I wait all year for heirloom tomato season. When they’re plentiful and the markets are abundant with multiple varieties at good prices, I’m cranking out tomato sandwiches. If allergies have me buying calamine lotion by mid-September, so be it; I can’t resist the charm of a really good tomato.
As a kid in the '60s and '70s, my parents and I used to stop at roadside stands in New Jersey and buy baskets of big “Jersey” beefsteak-types. When the summers were good and hot, they’d be deep red and bursting with flavor. My father would make tomato sandwiches on toast with a little Hellmann’s mayo and a sprinkle of salt. “That’s all you need,” he’d say.
The '80s and '90s were bad tomato decades for me, but somewhere around 2000 I tasted my first Brandywine. A huge specimen, it was deep pink, thin-skinned and juicy — but not watery. When I took a bite, that perfect balance of sweetness and mild acidity — and sheer depth of flavor — brought tears to my eyes. It even smelled good. Here was a tomato like those of my youth!
Heirloom tomatoes are from seed varieties a minimum of 50 or 75 years old, depending upon who you ask. True heirlooms are open-pollinated, meaning the old-fashioned way, involving bees and other elements of nature, and grown from seeds that come from the previous generation of fruit. Whether textures and flavors are largely genetic and not just environment and vine-ripening is open for discussion, and you should check out this article in Scientific American for an interesting argument in favor of the latter.
Basic supermarket hybrids were generally bred for consistency, disease resistance and durability. Their thicker skins allow them to be held in storage as they travel, and their seeds are not used to plant the next crop because results would not be consistent with the parent.
I often hear people tell others to use them for sauce, because “that’s all they’re good for.” Whatever you do, don’t do that! Vine-ripened canned tomatoes — San Marzanos, if you can swing the price — are a much better choice for sauce than flavorless fresh ones.
Certainly the qualities of vine-ripened backyard and farm stand hybrids are proof that a tomato doesn’t have to be an heirloom to be fabulous — and my childhood Jerseys were almost certainly hybrids — but I find that heirloom varieties taste much better than even high-quality market hybrids, which often look great, but that’s about it.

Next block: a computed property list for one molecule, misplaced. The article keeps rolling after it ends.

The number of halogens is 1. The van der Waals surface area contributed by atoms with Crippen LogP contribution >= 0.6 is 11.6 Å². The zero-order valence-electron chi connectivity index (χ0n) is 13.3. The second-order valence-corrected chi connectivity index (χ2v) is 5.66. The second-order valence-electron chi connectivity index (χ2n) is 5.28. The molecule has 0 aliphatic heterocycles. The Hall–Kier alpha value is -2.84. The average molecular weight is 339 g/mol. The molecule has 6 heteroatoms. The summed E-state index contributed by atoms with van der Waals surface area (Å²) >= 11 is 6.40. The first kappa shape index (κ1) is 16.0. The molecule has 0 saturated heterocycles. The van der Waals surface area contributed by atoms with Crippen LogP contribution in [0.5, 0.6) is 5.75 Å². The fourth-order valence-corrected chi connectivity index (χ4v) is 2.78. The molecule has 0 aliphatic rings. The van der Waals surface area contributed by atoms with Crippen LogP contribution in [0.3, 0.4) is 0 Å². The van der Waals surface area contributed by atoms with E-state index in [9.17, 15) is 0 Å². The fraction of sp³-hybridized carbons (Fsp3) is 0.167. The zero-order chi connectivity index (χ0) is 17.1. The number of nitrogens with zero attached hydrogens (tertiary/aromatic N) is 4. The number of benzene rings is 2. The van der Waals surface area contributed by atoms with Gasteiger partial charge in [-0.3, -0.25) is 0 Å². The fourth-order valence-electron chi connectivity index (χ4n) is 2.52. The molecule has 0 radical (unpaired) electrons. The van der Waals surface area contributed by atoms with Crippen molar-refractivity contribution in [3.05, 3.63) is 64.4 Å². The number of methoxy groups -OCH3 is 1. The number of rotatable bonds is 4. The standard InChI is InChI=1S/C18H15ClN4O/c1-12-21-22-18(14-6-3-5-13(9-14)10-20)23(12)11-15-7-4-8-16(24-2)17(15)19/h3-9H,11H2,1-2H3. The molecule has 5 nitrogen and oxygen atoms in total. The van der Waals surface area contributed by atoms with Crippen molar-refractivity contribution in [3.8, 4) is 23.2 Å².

There are numerous varieties — many with unusual yet highly-descriptive names, like Mr. Stripey, Anna Russian Oxheart and Crimson Cushion. Some are grape-sized, like Elfins, and some upwards of a couple of pounds, like Mortgage Lifters.
They can be one or a combination of bulbous, misshapen, mottled, variegated, purple-black, white, yellow, red, orange or green — and that’s not a complete list.
If you’ve never tried one, start with a large Brandywine or two for tomato sandwiches — which should be made with decent toasted bread. I alternate Phoenix Pastificio’s Rustic Olive Bread (available at ) and Vital Vittles Sliced Real Bread (). Other than a little mayonnaise and a crank of sea salt, I scatter on a few chopped pistachios.
For great acid/sugar balance and super-rich tomato flavor, try Kellogg’s Breakfast — a large, golden type. If they don’t have them where you shop, ask the produce manager for a good alternative.
Don’t approach heirlooms that are green when ripe the way you would the unripe supermarket variety. Some green heirloom tomatoes are sweet and some are tart, but none of them are like an unripe supermarket job.
Serve simply. A splash of light vinaigrette, a couple of basil leaves and maybe a little fresh mozzarella. Several colors stacked on a plate in a vertical-cuisine-meets-Alice-Waters kind of way works nicely, too. Make the tomato your star.
My mom is growing Black Krims this year, which, when ripe, provide earthy, rich flavor with sweet and salty notes. Unless we get a significant stretch of heat, though, I’ll be doing the same thing with the Black Krims I’m doing with the rest of what’s on our vines: fried green tomatoes.
Here are some tomato recipes from Martha Stewart, many of them unfussy, and a few busy ones from Carmel’s TomatoFest, in case you find yourself wanting to try something new with a couple of colorful heirlooms.